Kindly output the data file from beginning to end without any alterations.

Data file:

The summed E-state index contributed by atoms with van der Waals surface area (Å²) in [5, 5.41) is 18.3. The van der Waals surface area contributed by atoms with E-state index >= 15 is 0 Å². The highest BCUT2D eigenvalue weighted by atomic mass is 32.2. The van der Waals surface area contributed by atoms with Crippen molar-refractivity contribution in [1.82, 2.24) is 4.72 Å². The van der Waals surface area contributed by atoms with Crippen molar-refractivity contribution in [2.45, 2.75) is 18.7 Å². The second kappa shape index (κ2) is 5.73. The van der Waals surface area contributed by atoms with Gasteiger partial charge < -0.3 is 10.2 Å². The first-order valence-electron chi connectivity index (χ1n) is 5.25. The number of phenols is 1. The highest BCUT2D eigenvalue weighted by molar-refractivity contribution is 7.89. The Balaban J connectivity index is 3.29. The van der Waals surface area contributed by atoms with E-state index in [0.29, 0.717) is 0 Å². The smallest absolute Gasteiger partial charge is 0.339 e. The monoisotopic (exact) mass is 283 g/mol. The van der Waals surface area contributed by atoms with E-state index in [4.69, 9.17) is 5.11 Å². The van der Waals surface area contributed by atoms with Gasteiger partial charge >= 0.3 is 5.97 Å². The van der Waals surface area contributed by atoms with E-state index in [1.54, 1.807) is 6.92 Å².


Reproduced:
The summed E-state index contributed by atoms with van der Waals surface area (Å²) in [5, 5.41) is 18.3. The van der Waals surface area contributed by atoms with E-state index >= 15 is 0 Å². The highest BCUT2D eigenvalue weighted by atomic mass is 32.2. The van der Waals surface area contributed by atoms with Crippen molar-refractivity contribution in [1.82, 2.24) is 4.72 Å². The van der Waals surface area contributed by atoms with Crippen molar-refractivity contribution in [2.45, 2.75) is 18.7 Å². The second kappa shape index (κ2) is 5.73. The van der Waals surface area contributed by atoms with Gasteiger partial charge < -0.3 is 10.2 Å². The first-order valence-electron chi connectivity index (χ1n) is 5.25. The number of phenols is 1. The highest BCUT2D eigenvalue weighted by molar-refractivity contribution is 7.89. The Balaban J connectivity index is 3.29. The van der Waals surface area contributed by atoms with E-state index in [0.29, 0.717) is 0 Å². The smallest absolute Gasteiger partial charge is 0.339 e. The monoisotopic (exact) mass is 283 g/mol. The van der Waals surface area contributed by atoms with E-state index in [4.69, 9.17) is 5.11 Å². The van der Waals surface area contributed by atoms with Gasteiger partial charge >= 0.3 is 5.97 Å². The van der Waals surface area contributed by atoms with E-state index in [1.54, 1.807) is 6.92 Å².